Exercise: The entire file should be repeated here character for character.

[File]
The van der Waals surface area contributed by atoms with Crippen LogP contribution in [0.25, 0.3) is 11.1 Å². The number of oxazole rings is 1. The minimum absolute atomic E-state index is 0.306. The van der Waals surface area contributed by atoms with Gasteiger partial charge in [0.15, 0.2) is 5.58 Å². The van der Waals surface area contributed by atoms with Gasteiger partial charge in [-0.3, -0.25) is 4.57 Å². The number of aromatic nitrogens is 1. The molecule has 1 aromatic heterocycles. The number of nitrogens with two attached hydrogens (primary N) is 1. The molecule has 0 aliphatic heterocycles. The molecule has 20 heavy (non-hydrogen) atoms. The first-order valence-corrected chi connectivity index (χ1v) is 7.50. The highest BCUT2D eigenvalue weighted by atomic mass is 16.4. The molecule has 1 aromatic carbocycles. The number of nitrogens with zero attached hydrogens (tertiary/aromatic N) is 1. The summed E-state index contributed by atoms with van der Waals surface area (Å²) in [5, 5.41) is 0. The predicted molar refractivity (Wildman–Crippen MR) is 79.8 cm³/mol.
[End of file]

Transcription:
The van der Waals surface area contributed by atoms with Crippen LogP contribution in [0.25, 0.3) is 11.1 Å². The number of oxazole rings is 1. The minimum absolute atomic E-state index is 0.306. The van der Waals surface area contributed by atoms with Gasteiger partial charge in [0.15, 0.2) is 5.58 Å². The van der Waals surface area contributed by atoms with Gasteiger partial charge in [-0.3, -0.25) is 4.57 Å². The number of aromatic nitrogens is 1. The molecule has 1 aromatic heterocycles. The number of nitrogens with two attached hydrogens (primary N) is 1. The molecule has 0 aliphatic heterocycles. The molecule has 20 heavy (non-hydrogen) atoms. The first-order valence-corrected chi connectivity index (χ1v) is 7.50. The highest BCUT2D eigenvalue weighted by atomic mass is 16.4. The molecule has 1 aromatic carbocycles. The number of nitrogens with zero attached hydrogens (tertiary/aromatic N) is 1. The summed E-state index contributed by atoms with van der Waals surface area (Å²) in [5, 5.41) is 0. The predicted molar refractivity (Wildman–Crippen MR) is 79.8 cm³/mol.